The Oxford Handbook of Derivational Morphology

Hardcover | October 23, 2014

EditorRochelle Lieber, Pavol Stekauer

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The Oxford Handbook of Derivational Morphology is intended as a companion volume to the Oxford Handbook of Compounding (OUP 2009), aiming to provide a comprehensive and thorough overview of the study of derivational morphology. Written by distinguished scholars, its 41 chapters are devoted totheoretical and definitional matters, formal and semantic issues, interdisciplinary connections, and detailed descriptions of derivational processes in a wide range of language families. It presents the reader with the current state of the art in the study of derivational morphology. The handbook begins with an overview and a consideration of definitional matters, distinguishing derivation from inflection on the one hand and compounding on the other. From a formal perspective, the handbook treats affixation (prefixation, suffixation, infixation, circumfixation, etc.),conversion, reduplication, root and pattern and other templatic processes, as well as prosodic and subtractive means of forming new words. From a semantic perspective, it looks at the processes that form various types of adjectives, adverbs, nouns, and verbs, as well as evaluatives and the rarerprocesses that form function words. Chapters are devoted to issues of theory, methodology, the historical development of derivation, and to child language acquisition, sociolinguistic, experimental, and psycholinguistic approaches. The second half of the book surveys derivation in fifteen languagefamilies that are widely dispersed in terms of both geographical location and typological characteristics. It ends with a consideration of both areal tendencies in derivation and the issue of universals.

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The Oxford Handbook of Derivational Morphology is intended as a companion volume to the Oxford Handbook of Compounding (OUP 2009), aiming to provide a comprehensive and thorough overview of the study of derivational morphology. Written by distinguished scholars, its 41 chapters are devoted totheoretical and definitional matters, formal...

Rochelle Lieber is Professor of Linguistics at the University of New Hampshire. Her interests include morphological theory, especially derivation and compounding, lexical semantics, and the morphology-syntax interface. She is the author of several books including Morphology and Lexical Semantics (CUP, 2004), and Introducing Morphology ...

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Format:HardcoverDimensions:896 pagesPublished:October 23, 2014Publisher:Oxford University PressLanguage:English

The following ISBNs are associated with this title:

ISBN - 10:0199641641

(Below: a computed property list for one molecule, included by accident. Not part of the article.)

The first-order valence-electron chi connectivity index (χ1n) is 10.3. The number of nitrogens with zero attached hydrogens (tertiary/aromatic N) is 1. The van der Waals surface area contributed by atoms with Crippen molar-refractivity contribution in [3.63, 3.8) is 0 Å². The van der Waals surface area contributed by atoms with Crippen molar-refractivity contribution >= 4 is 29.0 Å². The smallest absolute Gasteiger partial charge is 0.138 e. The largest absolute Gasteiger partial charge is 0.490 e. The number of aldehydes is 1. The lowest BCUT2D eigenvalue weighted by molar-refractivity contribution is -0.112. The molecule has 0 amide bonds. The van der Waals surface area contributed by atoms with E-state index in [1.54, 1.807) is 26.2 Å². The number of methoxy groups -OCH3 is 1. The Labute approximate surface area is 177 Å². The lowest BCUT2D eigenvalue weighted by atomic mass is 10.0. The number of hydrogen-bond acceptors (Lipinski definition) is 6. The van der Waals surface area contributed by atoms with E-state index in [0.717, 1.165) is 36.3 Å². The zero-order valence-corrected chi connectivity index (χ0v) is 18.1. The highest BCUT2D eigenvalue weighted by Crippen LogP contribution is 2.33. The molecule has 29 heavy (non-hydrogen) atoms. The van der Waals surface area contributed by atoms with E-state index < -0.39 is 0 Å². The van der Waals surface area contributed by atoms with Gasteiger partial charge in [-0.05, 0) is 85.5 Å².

ISBN - 13:9780199641642

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Table of Contents

Part I1. Rochelle Lieber and Pavol Stekauer: Introduction: The scope of the handbooks2. Pius ten Hacken: Delineating derivation and inflection3. Susan Olsen: Delineating derivation and compounding4. Rochelle Lieber: Theoretical approaches to derivation5. Mark Aronoff and Mark Lindsay: Productivity, blocking, and lexicalization6. Rochelle Lieber: Methodological issues in studying derivation7. Harald Baayen: Experimental and psycholinguistic approaches8. Laurie Bauer: Concatenative derivation9. Juliette Blevins: Infixation10. Salvador Valera: Conversion11. Sharon Inkelas: Non-concatenative derivation: Reduplication12. Stuart Davis and Natsuko Tsujimura: Non-concatenative derivation: Other processes13. Mary Paster: Allomorphy14. Artemis Alexiadou: Nominal derivation15. Andrew Koontz-Garboden: Verbal derivation16. Antonio Fabregas: Adjectival and adverbial derivation17. Livia Kortvelyessy: Evaluative derivation18. Gregory Stump: Derivation and function words19. Franz Rainer: Homophony versus polysemy in derivation20. Pavol Stekauer: Derivational paradigms21. Pauliina Saarinen and Jennifer Hay: Affix ordering in derivation22. Carola Trips: Derivation and historical change23. Livia Kortvelyessy and Pavol Stekauer: Derivation in a social context24. Eve Clark: Acquisition of derivational morphologyPart II25. Sailaja Pingali: Indo-European26. Ferenc Kiefer and Johanna Laakso: Uralic27. Irina Nikolaeva: Altaic28. Edward J. Vajda: Yeniseian29. Mark J. Alves: Mon-Khmer30. Robert Blust: Austronesian31. Denis Creissels: Niger-Congo32. Erin Shay: Afro-Asiatic33. Gerrit Dimmendaal: Nilo-Saharan34. Karen Steffen Chung, Nathan W. Hill, and Jackson T.-S. Sun: Sino-Tibetan35. Jane Simpson: Pama-Nyungan36. Keren Rice: Athabaskan37. Alana Johns: Eskimo-Aleut38. Gabriela Caballero: Uto-Aztecan39. Veronica Nercesian: Matacoan40. Bernd Heine: Areal tendencies in derivation41. Rochelle Lieber and Pavol Stekauer: Universals in derivation